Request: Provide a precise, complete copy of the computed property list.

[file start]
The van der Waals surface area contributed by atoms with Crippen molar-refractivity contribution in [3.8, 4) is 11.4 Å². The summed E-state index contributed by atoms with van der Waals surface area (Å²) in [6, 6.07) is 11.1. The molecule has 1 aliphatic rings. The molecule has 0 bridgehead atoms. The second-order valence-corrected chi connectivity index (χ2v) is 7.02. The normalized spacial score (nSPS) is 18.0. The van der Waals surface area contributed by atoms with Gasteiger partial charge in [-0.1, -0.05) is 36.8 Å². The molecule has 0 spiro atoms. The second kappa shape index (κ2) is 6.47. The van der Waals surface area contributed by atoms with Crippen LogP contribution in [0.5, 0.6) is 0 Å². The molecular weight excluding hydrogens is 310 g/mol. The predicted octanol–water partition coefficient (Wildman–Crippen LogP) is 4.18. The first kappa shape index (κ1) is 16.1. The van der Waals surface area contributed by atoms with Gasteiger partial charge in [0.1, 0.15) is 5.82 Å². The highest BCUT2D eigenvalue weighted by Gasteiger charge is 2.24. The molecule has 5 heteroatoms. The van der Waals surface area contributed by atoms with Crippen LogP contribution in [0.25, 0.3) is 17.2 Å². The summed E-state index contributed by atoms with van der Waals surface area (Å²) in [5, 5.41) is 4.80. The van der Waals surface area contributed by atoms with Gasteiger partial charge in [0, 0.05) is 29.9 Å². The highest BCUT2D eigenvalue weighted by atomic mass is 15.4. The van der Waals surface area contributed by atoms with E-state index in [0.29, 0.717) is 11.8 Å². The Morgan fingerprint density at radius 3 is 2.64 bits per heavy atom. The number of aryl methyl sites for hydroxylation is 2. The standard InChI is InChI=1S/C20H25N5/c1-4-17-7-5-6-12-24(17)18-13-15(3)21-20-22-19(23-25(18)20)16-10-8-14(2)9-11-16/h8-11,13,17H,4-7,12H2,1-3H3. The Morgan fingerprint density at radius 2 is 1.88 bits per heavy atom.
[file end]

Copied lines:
The van der Waals surface area contributed by atoms with Crippen molar-refractivity contribution in [3.8, 4) is 11.4 Å². The summed E-state index contributed by atoms with van der Waals surface area (Å²) in [6, 6.07) is 11.1. The molecule has 1 aliphatic rings. The molecule has 0 bridgehead atoms. The second-order valence-corrected chi connectivity index (χ2v) is 7.02. The normalized spacial score (nSPS) is 18.0. The van der Waals surface area contributed by atoms with Gasteiger partial charge in [-0.1, -0.05) is 36.8 Å². The molecule has 0 spiro atoms. The second kappa shape index (κ2) is 6.47. The van der Waals surface area contributed by atoms with Crippen LogP contribution in [0.5, 0.6) is 0 Å². The molecular weight excluding hydrogens is 310 g/mol. The predicted octanol–water partition coefficient (Wildman–Crippen LogP) is 4.18. The first kappa shape index (κ1) is 16.1. The van der Waals surface area contributed by atoms with Gasteiger partial charge in [0.1, 0.15) is 5.82 Å². The highest BCUT2D eigenvalue weighted by Gasteiger charge is 2.24. The molecule has 5 heteroatoms. The van der Waals surface area contributed by atoms with Crippen LogP contribution in [0.25, 0.3) is 17.2 Å². The summed E-state index contributed by atoms with van der Waals surface area (Å²) in [5, 5.41) is 4.80. The van der Waals surface area contributed by atoms with Gasteiger partial charge in [0, 0.05) is 29.9 Å². The highest BCUT2D eigenvalue weighted by atomic mass is 15.4. The van der Waals surface area contributed by atoms with E-state index in [0.29, 0.717) is 11.8 Å². The Morgan fingerprint density at radius 3 is 2.64 bits per heavy atom. The number of aryl methyl sites for hydroxylation is 2. The standard InChI is InChI=1S/C20H25N5/c1-4-17-7-5-6-12-24(17)18-13-15(3)21-20-22-19(23-25(18)20)16-10-8-14(2)9-11-16/h8-11,13,17H,4-7,12H2,1-3H3. The Morgan fingerprint density at radius 2 is 1.88 bits per heavy atom.